By DON COBLE

Morris News Service

LOUDON, N.H. — There are a lot of reasons why so many Sprint Cup Series races have come down to fuel mileage management this year: Crew chiefs are better at manipulating track position with their pit strategies, drivers are better at easing into the throttle and tires.

That's right, tires.

Drivers said the Goodyear Tire and Rubber Co. has done a better job creating new tires and matching them up to particular racetracks, and that means teams don't have to be concerned about them wearing out at the end of the race.

As long as there's enough gas in the tank, there's no reason to make extra stops for tires – especially at the end of the race.

"I commend Goodyear on the reasoning for that because we have better tires this year and that is putting more pressure on the fuel mileage situation than it is coming in for tires because somebody blew one out and the fuel mileage is no longer an issue," Ryan Newman said.

For the second time in as many Chase for the Championship races, Tony Stewart correctly calculated his fuel mileage Sunday to win the Sylvania 300 at the New Hampshire Motor Speedway. While others were running out on the final lap, he was cruising to a win that vaulted him into a seven-point lead over Kevin Harvick in the playoff standings.

What made victories at Chicagoland and New Hampshire possible was the ability to skip a final pit stop for gasoline. In the past, it was important to get new tires for the stretch drive. Now it's more important figuring out ways to go a few extra laps after the gas gauge reads "empty."

NASCAR's switch five years ago from a 22-gallon gas tank to 17 gallons also means cars aren't on the track longer than the tires will allow. The new challenge for the tire maker was to create a tire that's strong, but one that will wear out when it's abused, four-time series champion Jeff Gordon said.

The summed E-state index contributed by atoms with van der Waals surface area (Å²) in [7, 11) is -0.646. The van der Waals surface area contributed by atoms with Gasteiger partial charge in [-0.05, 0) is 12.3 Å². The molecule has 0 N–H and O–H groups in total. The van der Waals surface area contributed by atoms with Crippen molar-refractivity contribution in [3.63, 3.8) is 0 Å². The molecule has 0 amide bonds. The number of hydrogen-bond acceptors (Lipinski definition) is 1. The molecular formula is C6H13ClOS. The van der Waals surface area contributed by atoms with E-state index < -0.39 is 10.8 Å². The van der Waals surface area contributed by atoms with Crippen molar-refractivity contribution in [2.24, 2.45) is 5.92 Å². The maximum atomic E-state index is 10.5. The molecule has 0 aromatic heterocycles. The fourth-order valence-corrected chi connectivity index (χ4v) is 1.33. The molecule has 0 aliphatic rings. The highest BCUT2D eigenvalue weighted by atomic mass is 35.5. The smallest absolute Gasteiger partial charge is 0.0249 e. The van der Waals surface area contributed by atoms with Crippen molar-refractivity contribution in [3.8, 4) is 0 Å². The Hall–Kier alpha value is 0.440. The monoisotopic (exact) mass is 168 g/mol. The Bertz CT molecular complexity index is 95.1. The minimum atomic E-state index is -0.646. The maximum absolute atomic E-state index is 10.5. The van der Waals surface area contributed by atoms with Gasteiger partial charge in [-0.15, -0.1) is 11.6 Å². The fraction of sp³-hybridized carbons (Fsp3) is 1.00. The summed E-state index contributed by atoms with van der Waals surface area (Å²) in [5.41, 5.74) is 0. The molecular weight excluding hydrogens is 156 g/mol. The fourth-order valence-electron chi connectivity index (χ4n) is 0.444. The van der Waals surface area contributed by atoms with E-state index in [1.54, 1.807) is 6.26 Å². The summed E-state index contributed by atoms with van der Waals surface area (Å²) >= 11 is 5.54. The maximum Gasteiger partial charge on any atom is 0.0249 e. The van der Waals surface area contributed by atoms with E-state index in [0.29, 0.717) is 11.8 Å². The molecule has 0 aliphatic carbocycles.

"So it's a fine line obviously for Goodyear," he said. "I think they want that to happen but they obviously don't want to have tire failures so they have to be very careful. So they are in tough position. It's a combination of working with the teams, NASCAR and the tire manufacturer to make the car and the racing and the tire the best it can be and I think we continue to do that."

Stewart stopped last with 76 laps remaining Sunday at the one-mile oval. He followed Clint Bowyer for more than 30 miles at the end without applying any real pressure to conserve every drop of gas. When Bowyer ran out coming to the white flag, Stewart was left alone up front. From there he led the final two laps – the only laps he led all day – for the win.

Brad Keselowski and Greg Biffle also played the fuel mileage game to finish second and third, although Biffle ran out in the fourth turn and coasted across the line.

Jeff Gordon was fourth, followed by Brian Vickers in fifth, Matt Kenseth in sixth and David Ragan in seventh.

Stewart, Harvick and Carl Edwards also separated themselves from the rest of the Chase contenders. All three are within 20 points of each other.

The series moves to the Dover International Speedway, a one-mile, high-banked track made of concrete. Tire wear there should be a lot more excessive than in the first two playoff races, which could reduce the probability of another fuel mileage finish.

But nothing's for certain.

"It honestly could come into play every week," Kenseth said. "It seems like we've had more of those races than we've ever had."